Sam Shepard

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THEATER REVIEW: “Buried Child” by Sam Shepard is a challenging play

I often feel like I need a bath after a Sam Shepard play, and “Buried Child” is no exception.

The specter of a dead child, a question of identity and extreme family dysfunction haunt this 1979 Pulitzer Prize winner, in shifting patterns of memory, reality and delusion.

Lisa Berger directs the bleak and creepy black comedy “Buried Child” through April 22 at New Village Arts Theatre.

In a dilapidated farmhouse somewhere in Illinois, an old man named Dodge (Jack Missett), thin and frail, sits drinking himself to death on a couch in front of a seldom-watched but flickering TV.

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THEATER REVIEW: Triad does justice to Sam Shepard’s “Curse Of The Starving Class”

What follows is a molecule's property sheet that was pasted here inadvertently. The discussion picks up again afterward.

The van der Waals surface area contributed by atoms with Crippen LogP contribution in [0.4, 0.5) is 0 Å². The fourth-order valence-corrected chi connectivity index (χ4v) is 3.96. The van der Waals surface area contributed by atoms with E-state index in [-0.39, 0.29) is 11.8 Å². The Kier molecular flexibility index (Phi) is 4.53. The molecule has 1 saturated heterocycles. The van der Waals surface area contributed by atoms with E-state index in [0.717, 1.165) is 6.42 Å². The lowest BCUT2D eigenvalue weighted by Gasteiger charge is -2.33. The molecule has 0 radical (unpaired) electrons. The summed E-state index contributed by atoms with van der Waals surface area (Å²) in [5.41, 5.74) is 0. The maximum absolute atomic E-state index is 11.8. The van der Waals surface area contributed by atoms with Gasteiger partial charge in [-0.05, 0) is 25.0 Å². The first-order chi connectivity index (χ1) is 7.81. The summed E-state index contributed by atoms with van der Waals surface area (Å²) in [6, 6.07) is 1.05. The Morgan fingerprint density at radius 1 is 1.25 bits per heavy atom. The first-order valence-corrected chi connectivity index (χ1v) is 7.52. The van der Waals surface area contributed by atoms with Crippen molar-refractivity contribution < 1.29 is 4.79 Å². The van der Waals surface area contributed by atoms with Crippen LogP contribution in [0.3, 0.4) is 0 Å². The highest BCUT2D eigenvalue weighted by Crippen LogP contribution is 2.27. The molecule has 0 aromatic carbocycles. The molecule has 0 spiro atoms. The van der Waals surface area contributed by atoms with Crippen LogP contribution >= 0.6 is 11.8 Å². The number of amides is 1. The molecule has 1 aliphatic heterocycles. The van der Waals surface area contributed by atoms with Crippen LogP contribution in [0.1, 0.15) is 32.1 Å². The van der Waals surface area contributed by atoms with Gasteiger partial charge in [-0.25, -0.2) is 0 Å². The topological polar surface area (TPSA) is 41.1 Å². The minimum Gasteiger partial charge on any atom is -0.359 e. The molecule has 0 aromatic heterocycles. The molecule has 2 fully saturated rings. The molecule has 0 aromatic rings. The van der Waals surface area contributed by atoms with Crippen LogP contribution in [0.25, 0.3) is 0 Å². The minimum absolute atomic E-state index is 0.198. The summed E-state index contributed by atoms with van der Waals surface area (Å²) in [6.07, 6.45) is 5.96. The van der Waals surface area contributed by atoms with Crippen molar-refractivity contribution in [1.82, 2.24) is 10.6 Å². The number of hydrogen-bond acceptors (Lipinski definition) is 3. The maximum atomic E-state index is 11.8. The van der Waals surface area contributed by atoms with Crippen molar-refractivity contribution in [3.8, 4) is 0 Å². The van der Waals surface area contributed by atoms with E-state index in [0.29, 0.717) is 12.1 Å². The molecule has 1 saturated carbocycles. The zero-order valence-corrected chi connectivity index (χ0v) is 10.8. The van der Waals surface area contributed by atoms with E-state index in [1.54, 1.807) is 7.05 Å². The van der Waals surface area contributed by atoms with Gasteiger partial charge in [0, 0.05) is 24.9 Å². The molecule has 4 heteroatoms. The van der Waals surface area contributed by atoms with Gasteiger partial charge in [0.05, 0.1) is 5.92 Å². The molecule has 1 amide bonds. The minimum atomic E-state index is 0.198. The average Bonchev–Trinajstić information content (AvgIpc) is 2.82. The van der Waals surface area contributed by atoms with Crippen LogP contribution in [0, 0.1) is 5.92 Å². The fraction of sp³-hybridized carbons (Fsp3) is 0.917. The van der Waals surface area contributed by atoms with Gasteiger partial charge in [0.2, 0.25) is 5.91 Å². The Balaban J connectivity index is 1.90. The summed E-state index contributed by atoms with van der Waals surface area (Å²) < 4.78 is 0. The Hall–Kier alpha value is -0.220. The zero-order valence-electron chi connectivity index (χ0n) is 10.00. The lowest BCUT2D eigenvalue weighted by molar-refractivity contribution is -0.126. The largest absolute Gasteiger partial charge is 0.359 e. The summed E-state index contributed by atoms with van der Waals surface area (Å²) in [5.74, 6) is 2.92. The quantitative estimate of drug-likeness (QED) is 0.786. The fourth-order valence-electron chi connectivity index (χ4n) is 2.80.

Food and its lack figure prominently in Sam Shepard’s acrid “Curse Of The Starving Class,” which Triad Productions presents through May 28 at the 10th Avenue Theatre.

In a godforsaken corner of California (perhaps like Duarte, where Shepard spent his school years), the family of paterfamilias Weston (Charles Peters) has tried to scratch out a living on a small family farm. Weston spends most of his time drinking, leaving wife Ella (Rhiannon Jones) and kids Emma (Rachel Baum) and Wesley (Ryan Shores) to fend for themselves.

THEATER REVIEW: “Simpatico” is another gem from Sam Shepard

In the early years, America had pioneers, crossing mountains and fording streams on the way to gold and glory.

The pioneer spirit has given way to penny-ante (and more serious) hustling scams in Sam Shepard's savage and darkly funny “Simpatico,” in a fine production through March 27 at New Village Arts Theatre.